Looks like a fun day. The best advice I can offer on whether a fish is wild or the result of stocking is to check the teeth. Stock trout and wild trout of comparable size will have a drastic difference in development of teeth. The stock fish will have teeth similar to #40 grid sandpaper while the stream born fish will have real teeth. I don't know the exact cause for this phenomenon but my best 'educated guess' is the rapid growth rate of the hatchery reared fish. The body quite likely grows disproportionately to the ability for the animals ability to produce the teeth to match. You can look at the fins, the coloration and if harvested, you can check the coloration of the flesh but I go to the teeth first. I could get more technical than that with my guess work but if you start to check them out you'll get the idea of what I'm saying here.

    Ard
    I appreciate the info. I never knew that about the teeth. It's usually pretty easy to tell the NC stockers from the wild ones. The rainbow is questionable because his color is lacking a bit. His tail and fins looked like that of a wild fish.

    The brook is no doubt a stocker. The stockers here have no color, as the one in the pic. Also, there are no brook trout in the stream I was fishing. Logging extirpated them many years ago.

    Our natives look like this, no mistaking them for a stocker.

    Wild troutin', blue linin', fly flingin', camo wearin', redneckin' elitist.

  5. #5
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    Default Re: It's weenie time

    The tooth thing is nothing that I have ever read anywhere but the result of years of observation between wild strains of brown and brook trout (Native) where I grew up too. With the brown trout it was more evident than with the brookies but by the time a brook trout would reach 9" they had some real teeth on those jaws also. Here they all have a good mouthful. We have no brook trout but a north west relative, the Dolly Varden Char.

    If you would like to pick up a very informative book about the brook trout get yourself a copy of "Brook Trout" by Nick Karas. His historical accounting of this wonderful species of char is great knowledge to take in. I thought I knew pretty much about them until I got my book from him. It was then that I decided I would need to go fish in Carmans' River on Long Island in order to have a well rounded brook trout experience. Did you know that Long Island New York used to be one of the most famous brook trout fisheries in America? I didn't till I read the book, you seem like a guy who enjoys knowing things and this may be right up your alley.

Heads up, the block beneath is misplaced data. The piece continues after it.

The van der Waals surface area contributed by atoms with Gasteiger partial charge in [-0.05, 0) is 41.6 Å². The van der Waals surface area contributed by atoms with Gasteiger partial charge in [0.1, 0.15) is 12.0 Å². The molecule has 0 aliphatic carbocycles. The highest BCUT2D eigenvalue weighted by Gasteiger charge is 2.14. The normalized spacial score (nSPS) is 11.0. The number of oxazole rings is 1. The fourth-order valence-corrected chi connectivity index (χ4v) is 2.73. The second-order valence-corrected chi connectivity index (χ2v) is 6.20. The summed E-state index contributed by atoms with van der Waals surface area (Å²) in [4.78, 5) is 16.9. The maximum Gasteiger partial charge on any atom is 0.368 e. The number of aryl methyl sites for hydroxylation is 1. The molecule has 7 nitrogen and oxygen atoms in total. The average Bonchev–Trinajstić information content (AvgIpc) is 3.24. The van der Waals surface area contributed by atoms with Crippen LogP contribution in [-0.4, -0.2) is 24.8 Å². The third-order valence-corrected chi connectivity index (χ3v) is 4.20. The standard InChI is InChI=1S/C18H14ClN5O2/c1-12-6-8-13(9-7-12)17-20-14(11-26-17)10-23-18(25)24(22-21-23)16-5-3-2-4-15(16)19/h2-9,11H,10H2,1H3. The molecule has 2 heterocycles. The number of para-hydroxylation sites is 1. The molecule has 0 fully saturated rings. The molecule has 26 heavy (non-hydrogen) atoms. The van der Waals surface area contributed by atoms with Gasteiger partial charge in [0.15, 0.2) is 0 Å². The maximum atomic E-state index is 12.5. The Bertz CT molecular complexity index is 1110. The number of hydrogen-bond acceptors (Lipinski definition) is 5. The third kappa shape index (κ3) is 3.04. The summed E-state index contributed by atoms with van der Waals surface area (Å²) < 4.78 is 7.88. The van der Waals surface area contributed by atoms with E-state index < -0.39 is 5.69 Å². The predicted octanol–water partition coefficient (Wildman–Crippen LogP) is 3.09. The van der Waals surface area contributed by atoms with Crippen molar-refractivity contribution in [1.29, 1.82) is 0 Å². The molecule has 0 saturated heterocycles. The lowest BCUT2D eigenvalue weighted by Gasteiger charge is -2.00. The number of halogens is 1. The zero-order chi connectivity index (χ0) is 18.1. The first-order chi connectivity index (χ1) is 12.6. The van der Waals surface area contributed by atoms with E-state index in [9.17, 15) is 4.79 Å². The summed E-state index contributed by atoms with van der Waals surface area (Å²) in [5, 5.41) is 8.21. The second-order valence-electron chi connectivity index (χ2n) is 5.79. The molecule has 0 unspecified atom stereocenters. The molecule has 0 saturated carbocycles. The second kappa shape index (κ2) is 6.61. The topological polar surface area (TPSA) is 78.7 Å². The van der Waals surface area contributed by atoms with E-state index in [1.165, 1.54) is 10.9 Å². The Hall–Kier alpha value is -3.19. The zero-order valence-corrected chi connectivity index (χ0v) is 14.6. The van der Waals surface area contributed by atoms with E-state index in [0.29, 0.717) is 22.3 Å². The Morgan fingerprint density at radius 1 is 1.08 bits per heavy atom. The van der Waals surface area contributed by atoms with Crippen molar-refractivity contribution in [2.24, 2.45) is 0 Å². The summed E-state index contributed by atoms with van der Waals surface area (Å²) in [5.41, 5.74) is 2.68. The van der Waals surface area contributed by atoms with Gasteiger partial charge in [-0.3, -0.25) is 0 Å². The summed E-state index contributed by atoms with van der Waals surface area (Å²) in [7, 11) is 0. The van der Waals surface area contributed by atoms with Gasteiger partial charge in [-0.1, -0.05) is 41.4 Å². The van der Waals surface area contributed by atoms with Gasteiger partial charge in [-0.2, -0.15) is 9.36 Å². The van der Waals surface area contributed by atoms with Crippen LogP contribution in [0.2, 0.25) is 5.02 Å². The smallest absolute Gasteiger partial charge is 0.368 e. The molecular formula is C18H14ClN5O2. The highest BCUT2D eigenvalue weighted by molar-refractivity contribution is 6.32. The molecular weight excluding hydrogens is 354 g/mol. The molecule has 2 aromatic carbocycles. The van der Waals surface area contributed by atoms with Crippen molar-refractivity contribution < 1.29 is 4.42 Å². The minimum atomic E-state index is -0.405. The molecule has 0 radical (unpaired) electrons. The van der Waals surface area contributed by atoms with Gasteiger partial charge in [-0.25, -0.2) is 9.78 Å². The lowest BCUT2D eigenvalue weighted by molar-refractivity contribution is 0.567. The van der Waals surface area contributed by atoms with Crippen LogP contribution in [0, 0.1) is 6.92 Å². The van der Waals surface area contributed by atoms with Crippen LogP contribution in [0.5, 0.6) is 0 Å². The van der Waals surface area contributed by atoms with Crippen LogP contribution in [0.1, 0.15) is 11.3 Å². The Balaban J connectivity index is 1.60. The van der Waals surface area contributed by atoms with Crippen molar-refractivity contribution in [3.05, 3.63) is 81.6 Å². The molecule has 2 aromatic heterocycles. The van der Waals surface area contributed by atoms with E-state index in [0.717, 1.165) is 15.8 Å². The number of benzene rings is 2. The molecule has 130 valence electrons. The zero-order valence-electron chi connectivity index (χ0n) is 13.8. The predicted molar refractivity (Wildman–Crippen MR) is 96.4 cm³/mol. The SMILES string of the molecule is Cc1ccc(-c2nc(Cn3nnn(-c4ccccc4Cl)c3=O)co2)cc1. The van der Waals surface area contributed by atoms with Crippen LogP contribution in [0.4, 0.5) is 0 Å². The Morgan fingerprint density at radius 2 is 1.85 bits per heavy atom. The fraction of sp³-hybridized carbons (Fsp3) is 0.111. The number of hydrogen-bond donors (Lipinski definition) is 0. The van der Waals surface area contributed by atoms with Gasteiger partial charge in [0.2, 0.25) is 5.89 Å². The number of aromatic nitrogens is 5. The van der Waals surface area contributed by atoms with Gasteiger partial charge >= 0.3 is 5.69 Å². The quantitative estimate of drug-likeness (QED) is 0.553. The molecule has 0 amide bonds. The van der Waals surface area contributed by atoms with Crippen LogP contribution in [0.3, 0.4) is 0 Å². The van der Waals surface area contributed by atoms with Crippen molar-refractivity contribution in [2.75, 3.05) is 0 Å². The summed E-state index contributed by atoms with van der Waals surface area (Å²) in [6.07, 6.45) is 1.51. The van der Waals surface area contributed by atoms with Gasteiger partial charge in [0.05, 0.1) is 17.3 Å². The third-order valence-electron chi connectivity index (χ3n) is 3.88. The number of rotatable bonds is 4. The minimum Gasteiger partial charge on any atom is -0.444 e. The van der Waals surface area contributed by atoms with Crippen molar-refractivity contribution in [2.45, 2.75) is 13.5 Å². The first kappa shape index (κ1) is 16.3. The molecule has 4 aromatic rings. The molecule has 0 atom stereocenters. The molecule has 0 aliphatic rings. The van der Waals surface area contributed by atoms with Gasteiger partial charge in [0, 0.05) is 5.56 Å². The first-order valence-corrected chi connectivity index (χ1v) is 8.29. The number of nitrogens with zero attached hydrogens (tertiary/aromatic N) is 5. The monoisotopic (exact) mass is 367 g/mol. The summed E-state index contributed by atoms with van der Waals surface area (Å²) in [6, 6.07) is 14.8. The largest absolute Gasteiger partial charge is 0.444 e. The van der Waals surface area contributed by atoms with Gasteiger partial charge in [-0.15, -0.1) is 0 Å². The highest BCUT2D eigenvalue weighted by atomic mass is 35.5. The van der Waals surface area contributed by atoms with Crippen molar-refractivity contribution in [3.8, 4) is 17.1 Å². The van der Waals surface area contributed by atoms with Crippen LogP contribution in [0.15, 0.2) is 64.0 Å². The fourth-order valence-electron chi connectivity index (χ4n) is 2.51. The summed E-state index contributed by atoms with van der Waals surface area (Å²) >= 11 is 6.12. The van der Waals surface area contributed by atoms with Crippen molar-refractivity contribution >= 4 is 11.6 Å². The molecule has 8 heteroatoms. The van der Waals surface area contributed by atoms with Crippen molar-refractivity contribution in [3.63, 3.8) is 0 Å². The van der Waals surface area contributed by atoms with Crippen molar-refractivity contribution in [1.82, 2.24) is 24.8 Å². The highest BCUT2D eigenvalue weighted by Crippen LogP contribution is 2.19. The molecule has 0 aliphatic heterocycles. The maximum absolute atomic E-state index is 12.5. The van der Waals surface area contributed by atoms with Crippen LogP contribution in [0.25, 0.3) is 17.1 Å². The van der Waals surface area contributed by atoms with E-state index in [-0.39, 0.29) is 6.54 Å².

Ard

    Ard

    Anywhere can be the land of great expectations, broken dreams, or paradise found, it's all up to you.

    Life On The Line - Alaska Fishing with Ard
    Ard's Forum blog, Alaska Outdoors

  6. #6
    Join Date
    Sep 2010
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    Akron Ohio (don't let that fool you)
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    Default Re: It's weenie time

    Nice man! I love Green Weenies! Try one tied like a San Juan with no weight and a dab of gink, FUN STUFF!
    Oh I live to be the ruler of life not a slave

  7. #7
    Join Date
    Nov 2008
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    Upper Mojave Desert
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    Default Re: It's weenie time

    Your's, and others pictures of the "green weenie" will make a guy a beleiver. I was sitting here thinking that I'll try it as a dropper this summer in some of the high Sierra pocket water. Now to tie a few.

  8. #8
    Join Date
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    Default Re: It's weenie time

    the "green weenie" is hands down the best bluegill fly ive ever used. many 50+ days on it.

    never used it for trout but its rigged on my 4 weight for a trout excursion tomorrow.

    it is a very productive pattern



    casey


    ARFE